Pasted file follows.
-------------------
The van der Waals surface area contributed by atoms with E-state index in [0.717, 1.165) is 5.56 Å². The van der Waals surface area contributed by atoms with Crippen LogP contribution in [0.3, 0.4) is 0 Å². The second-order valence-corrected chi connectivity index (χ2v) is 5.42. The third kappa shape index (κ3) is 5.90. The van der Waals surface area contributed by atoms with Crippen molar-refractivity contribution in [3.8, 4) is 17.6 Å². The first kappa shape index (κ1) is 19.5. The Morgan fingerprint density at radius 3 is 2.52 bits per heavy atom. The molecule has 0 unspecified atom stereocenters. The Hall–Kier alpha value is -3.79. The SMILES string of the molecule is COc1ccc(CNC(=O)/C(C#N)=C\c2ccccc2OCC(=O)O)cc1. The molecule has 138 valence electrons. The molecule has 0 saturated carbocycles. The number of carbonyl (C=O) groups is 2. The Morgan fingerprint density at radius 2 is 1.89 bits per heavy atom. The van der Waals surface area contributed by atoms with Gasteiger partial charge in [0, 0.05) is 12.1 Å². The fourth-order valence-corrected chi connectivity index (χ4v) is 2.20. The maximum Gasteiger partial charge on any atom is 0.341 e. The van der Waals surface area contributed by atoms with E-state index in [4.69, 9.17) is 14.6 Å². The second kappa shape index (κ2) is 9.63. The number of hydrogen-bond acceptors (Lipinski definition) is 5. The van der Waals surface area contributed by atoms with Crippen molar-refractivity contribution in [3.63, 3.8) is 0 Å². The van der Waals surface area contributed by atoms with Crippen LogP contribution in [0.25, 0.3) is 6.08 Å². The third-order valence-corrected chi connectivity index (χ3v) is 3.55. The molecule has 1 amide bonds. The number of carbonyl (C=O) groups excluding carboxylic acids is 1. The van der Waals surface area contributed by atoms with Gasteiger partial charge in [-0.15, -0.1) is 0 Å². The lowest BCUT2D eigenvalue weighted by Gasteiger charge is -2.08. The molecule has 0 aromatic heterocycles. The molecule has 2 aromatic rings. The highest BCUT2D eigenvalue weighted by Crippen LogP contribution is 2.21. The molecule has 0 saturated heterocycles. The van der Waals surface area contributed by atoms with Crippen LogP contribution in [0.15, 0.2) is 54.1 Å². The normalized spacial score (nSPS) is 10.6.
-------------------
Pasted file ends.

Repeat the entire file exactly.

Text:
The van der Waals surface area contributed by atoms with E-state index in [0.717, 1.165) is 5.56 Å². The van der Waals surface area contributed by atoms with Crippen LogP contribution in [0.3, 0.4) is 0 Å². The second-order valence-corrected chi connectivity index (χ2v) is 5.42. The third kappa shape index (κ3) is 5.90. The van der Waals surface area contributed by atoms with Crippen molar-refractivity contribution in [3.8, 4) is 17.6 Å². The first kappa shape index (κ1) is 19.5. The Morgan fingerprint density at radius 3 is 2.52 bits per heavy atom. The molecule has 0 unspecified atom stereocenters. The Hall–Kier alpha value is -3.79. The SMILES string of the molecule is COc1ccc(CNC(=O)/C(C#N)=C\c2ccccc2OCC(=O)O)cc1. The molecule has 138 valence electrons. The molecule has 0 saturated carbocycles. The number of carbonyl (C=O) groups is 2. The Morgan fingerprint density at radius 2 is 1.89 bits per heavy atom. The van der Waals surface area contributed by atoms with Gasteiger partial charge in [0, 0.05) is 12.1 Å². The fourth-order valence-corrected chi connectivity index (χ4v) is 2.20. The maximum Gasteiger partial charge on any atom is 0.341 e. The van der Waals surface area contributed by atoms with E-state index in [4.69, 9.17) is 14.6 Å². The second kappa shape index (κ2) is 9.63. The number of hydrogen-bond acceptors (Lipinski definition) is 5. The van der Waals surface area contributed by atoms with Crippen molar-refractivity contribution in [3.63, 3.8) is 0 Å². The van der Waals surface area contributed by atoms with Crippen LogP contribution in [0.25, 0.3) is 6.08 Å². The third-order valence-corrected chi connectivity index (χ3v) is 3.55. The molecule has 1 amide bonds. The number of carbonyl (C=O) groups excluding carboxylic acids is 1. The van der Waals surface area contributed by atoms with Gasteiger partial charge in [-0.15, -0.1) is 0 Å². The lowest BCUT2D eigenvalue weighted by Gasteiger charge is -2.08. The molecule has 0 aromatic heterocycles. The molecule has 2 aromatic rings. The highest BCUT2D eigenvalue weighted by Crippen LogP contribution is 2.21. The molecule has 0 saturated heterocycles. The van der Waals surface area contributed by atoms with Crippen LogP contribution in [0.15, 0.2) is 54.1 Å². The normalized spacial score (nSPS) is 10.6.